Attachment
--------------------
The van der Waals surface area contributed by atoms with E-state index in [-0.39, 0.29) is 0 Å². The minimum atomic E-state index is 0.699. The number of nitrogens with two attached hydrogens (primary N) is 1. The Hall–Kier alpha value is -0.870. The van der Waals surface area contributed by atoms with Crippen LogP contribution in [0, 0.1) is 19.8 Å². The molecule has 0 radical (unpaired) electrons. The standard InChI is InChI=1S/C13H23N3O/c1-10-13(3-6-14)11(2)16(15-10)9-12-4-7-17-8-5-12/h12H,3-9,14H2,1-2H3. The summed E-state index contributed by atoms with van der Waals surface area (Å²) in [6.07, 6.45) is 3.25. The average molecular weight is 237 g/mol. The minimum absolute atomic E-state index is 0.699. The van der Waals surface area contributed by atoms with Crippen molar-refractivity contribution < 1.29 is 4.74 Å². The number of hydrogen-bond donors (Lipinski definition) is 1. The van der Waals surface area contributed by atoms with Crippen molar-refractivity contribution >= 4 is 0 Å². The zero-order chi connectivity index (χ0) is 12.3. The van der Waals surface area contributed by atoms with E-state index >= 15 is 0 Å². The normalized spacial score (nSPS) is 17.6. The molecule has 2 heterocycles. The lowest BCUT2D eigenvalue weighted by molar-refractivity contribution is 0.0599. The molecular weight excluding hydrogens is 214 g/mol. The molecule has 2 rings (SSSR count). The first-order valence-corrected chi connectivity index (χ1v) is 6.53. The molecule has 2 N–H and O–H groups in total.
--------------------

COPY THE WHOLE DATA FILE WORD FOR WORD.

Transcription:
The van der Waals surface area contributed by atoms with E-state index in [-0.39, 0.29) is 0 Å². The minimum atomic E-state index is 0.699. The number of nitrogens with two attached hydrogens (primary N) is 1. The Hall–Kier alpha value is -0.870. The van der Waals surface area contributed by atoms with Crippen LogP contribution in [0, 0.1) is 19.8 Å². The molecule has 0 radical (unpaired) electrons. The standard InChI is InChI=1S/C13H23N3O/c1-10-13(3-6-14)11(2)16(15-10)9-12-4-7-17-8-5-12/h12H,3-9,14H2,1-2H3. The summed E-state index contributed by atoms with van der Waals surface area (Å²) in [6.07, 6.45) is 3.25. The average molecular weight is 237 g/mol. The minimum absolute atomic E-state index is 0.699. The van der Waals surface area contributed by atoms with Crippen molar-refractivity contribution < 1.29 is 4.74 Å². The number of hydrogen-bond donors (Lipinski definition) is 1. The van der Waals surface area contributed by atoms with Crippen molar-refractivity contribution >= 4 is 0 Å². The zero-order chi connectivity index (χ0) is 12.3. The van der Waals surface area contributed by atoms with E-state index >= 15 is 0 Å². The normalized spacial score (nSPS) is 17.6. The molecule has 2 heterocycles. The lowest BCUT2D eigenvalue weighted by molar-refractivity contribution is 0.0599. The molecular weight excluding hydrogens is 214 g/mol. The molecule has 2 rings (SSSR count). The first-order valence-corrected chi connectivity index (χ1v) is 6.53. The molecule has 2 N–H and O–H groups in total.